Hygge Has Taken Over Fashion Week

Julie Tong
(Photo: Stocksy)
(Photo: Stocksy)

Imagine the feeling of wearing your coziest wool socks, fluffy beanie hat, cashmere sweater, and thermal pants all while sitting on a warm rug drinking a delicious cup of hot cocoa in front of a blazing fireplace. Sounds magical doesn’t it?

There’s actually a term for this level of comfort. Coined by the Danes as “hygge” — pronounced “HOO-guh” in English (although there is no direct translation) — it means, according to the Oxford English Dictionary, “a quality of cosiness and comfortable conviviality that engenders a feeling of contentment or well-being.” The word is derived from the Norwegian term “hugga” which is associated with the English word “hug.”

Models on the catwalk during the Max Mara Fall/Winter 2017 show in Milan, Italy on February 23, 2017. (Photo: Getty Images)
Models on the catwalk during the Max Mara Fall/Winter 2017 show in Milan, Italy on February 23, 2017. (Photo: Getty Images)

The term has proliferated so quickly and on such a global scale, that now the high fashion runways have adopted it. At the Max Mara Fall/Winter 2017 show in Milan, Italy on Thursday, models came down the catwalk wearing thick, warm camel colored cable knit sweaters, oversized shearling teddy-bear-like coats, and velvety trousers in a chocolate shade that is like “wearable Hygge,” as the brand itself put it.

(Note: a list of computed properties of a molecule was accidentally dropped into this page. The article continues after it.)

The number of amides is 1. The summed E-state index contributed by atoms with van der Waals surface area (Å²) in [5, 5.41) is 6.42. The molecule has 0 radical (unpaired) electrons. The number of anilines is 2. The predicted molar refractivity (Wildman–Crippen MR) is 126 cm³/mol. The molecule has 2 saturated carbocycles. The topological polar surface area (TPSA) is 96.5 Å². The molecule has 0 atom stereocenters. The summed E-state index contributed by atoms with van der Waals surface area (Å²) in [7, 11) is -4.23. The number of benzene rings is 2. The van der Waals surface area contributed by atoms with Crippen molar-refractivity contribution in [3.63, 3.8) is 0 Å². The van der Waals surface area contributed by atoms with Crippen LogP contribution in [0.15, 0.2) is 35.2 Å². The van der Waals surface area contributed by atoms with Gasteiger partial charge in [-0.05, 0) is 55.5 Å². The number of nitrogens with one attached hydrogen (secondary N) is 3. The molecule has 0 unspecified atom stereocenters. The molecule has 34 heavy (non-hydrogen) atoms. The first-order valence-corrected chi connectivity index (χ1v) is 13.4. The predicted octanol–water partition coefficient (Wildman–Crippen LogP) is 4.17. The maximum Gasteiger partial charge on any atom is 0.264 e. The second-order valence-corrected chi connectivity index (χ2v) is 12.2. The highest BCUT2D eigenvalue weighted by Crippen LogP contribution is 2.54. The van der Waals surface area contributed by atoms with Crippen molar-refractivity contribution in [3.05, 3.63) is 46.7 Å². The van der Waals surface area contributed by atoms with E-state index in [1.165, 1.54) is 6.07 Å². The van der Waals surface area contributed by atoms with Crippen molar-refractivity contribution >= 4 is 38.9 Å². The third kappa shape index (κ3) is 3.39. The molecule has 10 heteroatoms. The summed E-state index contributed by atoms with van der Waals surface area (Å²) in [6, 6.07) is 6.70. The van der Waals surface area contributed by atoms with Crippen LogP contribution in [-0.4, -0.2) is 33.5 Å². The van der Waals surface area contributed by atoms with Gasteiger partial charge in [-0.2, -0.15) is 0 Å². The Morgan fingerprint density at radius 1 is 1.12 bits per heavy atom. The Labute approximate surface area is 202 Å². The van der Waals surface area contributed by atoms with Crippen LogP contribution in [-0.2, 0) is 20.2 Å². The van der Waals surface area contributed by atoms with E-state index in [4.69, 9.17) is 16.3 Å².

Hygge has become such a part of the American vernacular that the Oxford Dictionary shortlisted it as the Word of the Year in 2016. “Danes see hygge as a part of our culture…the same way you see freedom as inherently American” Meik Wiking, the founder and chief executive of the Happiness Institute, told the New York Times.

Hygge has even become synonymous with curing colds by pairing hygge and green tea or the mere act of hanging out with a few close friends or family members in a small, quiet, serene setting. It doesn’t even have to be relegated to just winter and doesn’t always involve a blanket and piling on luscious layers. Hygge can also be soaking in a warm sauna or enjoying a delicious dessert at a nearby café wearing a silk dress that feels great against the skin.

Although no singular person has spearheaded hygge in the same spirit as Marie Kondo, the position is open and ready to be filled (hashtags, books, and international fame await).

Next time you’re thinking o throwing on your comfiest attire, lighting some candles, and cuddling up with a warm beverage, take comfort in knowing that the Danes do this all the time — in fact, it’s a major part of their lifestyle. Embrace hygge because frankly fashion already has too!

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